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Tagging and Tracking Technologies for Freshwater and Marine Fishes
Transmitting Tags
February 2005
tag size to less than 2 percent of total body weight. Typically, researchers use the largest tag
appropriate for the species under study. From this constraint, the range of detection and the tag
operational life are determined.
Electronic tags can be divided into three basic categories to include transponding, data storage or
archival, and transmitting. Although the focus of this technical note is tagging and tracking of
aquatic and marine fishes, each category will be discussed briefly along with a prominent
tagging option.
Transponding Tags. The Passive Integrated Transponding (PIT) tag is an inert, small glass-
encapsulated electromagnetic coil and microchip that is inserted into the body cavity or muscle
mass of a fish using a veterinary syringe. Tags are activated and the emitted signal read by a
device held approximately 10-15 cm from the tagged animal. The signal is a unique alpha-
numeric code (signal strength 40-50 kHz) for each tagged fish. Automatic readers are also
available with either a tunnel detector (up to 30-cm diameter) or a strip detector, which can be
placed on the streambed (up to 20-cm water depth). Pit tags generally range from 11 to 28 mm in
length and 2.1 to 3.5 mm in diameter. Two systems are currently marketed (Trovan and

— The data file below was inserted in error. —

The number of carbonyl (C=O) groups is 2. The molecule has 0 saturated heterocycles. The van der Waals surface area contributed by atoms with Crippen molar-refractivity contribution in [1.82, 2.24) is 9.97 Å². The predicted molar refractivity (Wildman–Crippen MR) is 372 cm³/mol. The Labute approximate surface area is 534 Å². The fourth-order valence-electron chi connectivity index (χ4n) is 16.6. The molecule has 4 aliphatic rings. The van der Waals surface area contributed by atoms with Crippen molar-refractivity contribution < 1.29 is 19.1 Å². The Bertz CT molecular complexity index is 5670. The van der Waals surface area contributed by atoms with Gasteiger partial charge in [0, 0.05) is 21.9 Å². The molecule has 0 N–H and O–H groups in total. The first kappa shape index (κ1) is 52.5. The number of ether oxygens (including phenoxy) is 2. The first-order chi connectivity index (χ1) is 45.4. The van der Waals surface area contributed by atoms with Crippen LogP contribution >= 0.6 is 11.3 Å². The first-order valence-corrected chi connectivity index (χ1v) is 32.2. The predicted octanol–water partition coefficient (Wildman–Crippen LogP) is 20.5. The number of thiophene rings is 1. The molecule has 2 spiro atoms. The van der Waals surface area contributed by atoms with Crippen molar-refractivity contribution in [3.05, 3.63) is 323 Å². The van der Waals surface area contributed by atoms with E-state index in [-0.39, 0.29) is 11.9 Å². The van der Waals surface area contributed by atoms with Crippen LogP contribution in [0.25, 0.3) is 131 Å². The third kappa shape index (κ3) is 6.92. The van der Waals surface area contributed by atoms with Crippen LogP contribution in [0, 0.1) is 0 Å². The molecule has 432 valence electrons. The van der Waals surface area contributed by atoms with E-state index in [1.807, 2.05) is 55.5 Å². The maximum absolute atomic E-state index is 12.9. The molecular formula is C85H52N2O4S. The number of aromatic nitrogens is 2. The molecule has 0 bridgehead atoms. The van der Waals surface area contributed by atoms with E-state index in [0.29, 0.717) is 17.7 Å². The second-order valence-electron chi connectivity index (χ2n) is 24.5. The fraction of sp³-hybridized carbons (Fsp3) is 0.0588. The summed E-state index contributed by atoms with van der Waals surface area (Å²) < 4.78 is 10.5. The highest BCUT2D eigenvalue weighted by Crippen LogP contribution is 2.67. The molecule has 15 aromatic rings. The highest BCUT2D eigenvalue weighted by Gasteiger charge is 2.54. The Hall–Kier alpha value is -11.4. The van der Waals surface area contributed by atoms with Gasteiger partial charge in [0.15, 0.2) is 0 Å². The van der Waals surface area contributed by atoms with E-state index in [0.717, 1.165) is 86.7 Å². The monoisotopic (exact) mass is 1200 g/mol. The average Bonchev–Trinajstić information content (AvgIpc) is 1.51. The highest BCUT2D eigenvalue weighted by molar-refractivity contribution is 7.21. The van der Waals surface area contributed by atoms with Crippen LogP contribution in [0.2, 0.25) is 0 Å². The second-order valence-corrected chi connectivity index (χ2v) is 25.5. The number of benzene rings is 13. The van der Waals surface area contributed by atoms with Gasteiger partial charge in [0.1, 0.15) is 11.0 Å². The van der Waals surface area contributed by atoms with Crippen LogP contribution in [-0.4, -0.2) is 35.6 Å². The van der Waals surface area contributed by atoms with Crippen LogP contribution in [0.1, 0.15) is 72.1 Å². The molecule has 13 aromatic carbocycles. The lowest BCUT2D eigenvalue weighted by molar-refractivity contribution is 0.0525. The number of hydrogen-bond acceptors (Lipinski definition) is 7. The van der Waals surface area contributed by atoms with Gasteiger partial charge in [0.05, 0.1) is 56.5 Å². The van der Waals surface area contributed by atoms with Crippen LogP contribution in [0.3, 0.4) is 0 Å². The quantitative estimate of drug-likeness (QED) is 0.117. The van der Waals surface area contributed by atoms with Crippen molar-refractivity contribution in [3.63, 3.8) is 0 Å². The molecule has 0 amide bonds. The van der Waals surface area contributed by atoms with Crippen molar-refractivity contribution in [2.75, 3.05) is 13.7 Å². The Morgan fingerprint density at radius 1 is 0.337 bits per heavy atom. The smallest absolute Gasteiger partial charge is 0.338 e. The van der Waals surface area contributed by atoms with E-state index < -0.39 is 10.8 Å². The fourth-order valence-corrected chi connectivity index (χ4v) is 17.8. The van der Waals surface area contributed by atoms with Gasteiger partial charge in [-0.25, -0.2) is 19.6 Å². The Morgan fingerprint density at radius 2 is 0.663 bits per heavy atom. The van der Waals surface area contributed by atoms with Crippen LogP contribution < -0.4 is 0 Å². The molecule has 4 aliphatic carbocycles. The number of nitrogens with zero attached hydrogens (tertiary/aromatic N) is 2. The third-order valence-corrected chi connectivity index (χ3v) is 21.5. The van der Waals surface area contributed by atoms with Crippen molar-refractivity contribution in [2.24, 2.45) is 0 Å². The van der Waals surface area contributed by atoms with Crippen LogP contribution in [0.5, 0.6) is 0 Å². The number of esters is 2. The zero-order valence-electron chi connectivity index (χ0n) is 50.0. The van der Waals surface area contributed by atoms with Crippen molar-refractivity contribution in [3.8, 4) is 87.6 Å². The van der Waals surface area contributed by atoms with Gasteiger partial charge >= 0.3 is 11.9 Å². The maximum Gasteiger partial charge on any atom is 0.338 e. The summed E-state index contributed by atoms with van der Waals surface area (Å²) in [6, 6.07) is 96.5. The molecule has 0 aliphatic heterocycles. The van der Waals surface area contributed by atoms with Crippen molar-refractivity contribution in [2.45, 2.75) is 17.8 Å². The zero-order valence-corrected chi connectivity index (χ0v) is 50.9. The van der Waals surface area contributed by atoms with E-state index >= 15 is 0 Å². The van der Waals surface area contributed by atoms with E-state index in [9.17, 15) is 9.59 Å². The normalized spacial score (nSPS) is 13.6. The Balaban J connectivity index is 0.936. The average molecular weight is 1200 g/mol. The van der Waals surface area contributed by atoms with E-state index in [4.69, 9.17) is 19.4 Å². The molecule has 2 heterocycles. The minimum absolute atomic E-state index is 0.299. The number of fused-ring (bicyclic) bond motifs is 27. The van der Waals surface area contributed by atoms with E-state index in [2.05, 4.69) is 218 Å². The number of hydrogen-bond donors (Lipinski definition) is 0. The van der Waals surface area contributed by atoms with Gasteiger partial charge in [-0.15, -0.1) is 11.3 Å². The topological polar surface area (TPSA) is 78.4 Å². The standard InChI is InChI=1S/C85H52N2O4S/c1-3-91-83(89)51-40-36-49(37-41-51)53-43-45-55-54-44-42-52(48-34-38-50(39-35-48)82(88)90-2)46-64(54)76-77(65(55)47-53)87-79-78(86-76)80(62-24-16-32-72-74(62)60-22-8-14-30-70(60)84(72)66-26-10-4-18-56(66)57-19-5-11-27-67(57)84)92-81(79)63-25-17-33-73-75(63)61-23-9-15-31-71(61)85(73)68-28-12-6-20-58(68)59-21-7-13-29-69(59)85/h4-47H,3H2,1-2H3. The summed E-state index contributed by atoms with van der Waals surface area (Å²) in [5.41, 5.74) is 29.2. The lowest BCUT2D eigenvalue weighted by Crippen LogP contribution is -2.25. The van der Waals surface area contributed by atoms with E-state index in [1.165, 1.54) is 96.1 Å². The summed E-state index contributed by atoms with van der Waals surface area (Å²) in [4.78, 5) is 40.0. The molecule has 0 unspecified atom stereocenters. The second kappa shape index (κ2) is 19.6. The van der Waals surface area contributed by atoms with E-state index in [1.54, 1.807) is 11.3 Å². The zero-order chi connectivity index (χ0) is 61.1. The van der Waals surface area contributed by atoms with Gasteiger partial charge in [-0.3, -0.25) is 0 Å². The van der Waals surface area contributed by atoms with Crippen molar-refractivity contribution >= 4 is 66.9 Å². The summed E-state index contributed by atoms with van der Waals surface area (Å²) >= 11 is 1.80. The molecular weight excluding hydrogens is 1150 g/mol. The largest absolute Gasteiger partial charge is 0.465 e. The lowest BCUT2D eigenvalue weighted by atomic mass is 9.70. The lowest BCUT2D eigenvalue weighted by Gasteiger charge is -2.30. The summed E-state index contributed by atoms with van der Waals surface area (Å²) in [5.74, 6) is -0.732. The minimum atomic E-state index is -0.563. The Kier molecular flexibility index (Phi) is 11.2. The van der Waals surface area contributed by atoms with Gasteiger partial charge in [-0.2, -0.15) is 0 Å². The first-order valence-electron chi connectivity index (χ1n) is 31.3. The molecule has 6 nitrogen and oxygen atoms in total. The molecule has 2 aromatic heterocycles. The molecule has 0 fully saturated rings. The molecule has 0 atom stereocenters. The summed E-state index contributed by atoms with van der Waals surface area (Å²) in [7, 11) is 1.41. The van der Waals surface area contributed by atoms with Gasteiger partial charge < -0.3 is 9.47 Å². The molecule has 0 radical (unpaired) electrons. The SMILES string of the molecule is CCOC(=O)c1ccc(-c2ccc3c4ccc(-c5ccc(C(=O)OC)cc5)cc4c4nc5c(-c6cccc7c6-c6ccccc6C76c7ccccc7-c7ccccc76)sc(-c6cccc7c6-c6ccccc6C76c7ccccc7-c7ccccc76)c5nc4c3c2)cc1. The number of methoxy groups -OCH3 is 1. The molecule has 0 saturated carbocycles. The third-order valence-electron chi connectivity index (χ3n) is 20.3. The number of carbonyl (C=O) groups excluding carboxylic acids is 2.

Destron); however, they are not compatible, i.e. their respective reader devices will not detect the
other's signal. Web site addresses are provided for each manufacturer at the end of this technical
Two example studies using PIT tags include measuring the migration of wild Snake River
Chinook salmon smolts (Achord et al. 1998) and designing a tag system for monitoring
American shad and blueback herring in fishways (Castro-Santos et al. 1996). The tags were
implanted in the juvenile fish at the beginning of their migration. Each tag is unique and
identifies one particular fish. Detectors located at dams can read the tags on the out-migration
and when the fish return as adults to spawn.
Advantages of PIT tag usage include detection in both aquatic and marine environments, and the
availability of billions of unique codes (Prentice et al. 1990). PIT tags are also economical,
costing approximately $6 per tag, as compared to transmitting tags that cost hundreds of dollars
each. A PIT tag requires no power source and the tag remains inactive inside the fish for its
lifetime, until activated at a PIT-tag monitoring station or by a hand-held reader. The limiting
usage factor for many studies is a very short detection range of 20 cm.
Data Storage Tags (DST) or Archival Tags. Data storage tags, also known as archival
tags, may function simply as data loggers that measure temperature and water depth, for
example, or as sophisticated programmable devices capable of recording direct estimates of the
geographical position of a fish at regular intervals over periods of months to years (Thorsteinsson
2002). DSTs are also capable of recording temperature, depth, salinity, pressure, light and
chemical and physiological indicators at set intervals. They have been used in open-water
environments with free ranging fish such as tuna, Pacific and Atlantic salmon, sea trout and cod,
among others. Advantages include the ability to collect data for up to five years and to store this
information within the tag for up to twenty years. This allows a vast amount of data to be
collected by a solitary tagging event. There are two primary disadvantages with DST tags. These
include the high cost associated with the tags as well as the necessity to recapture the animal to

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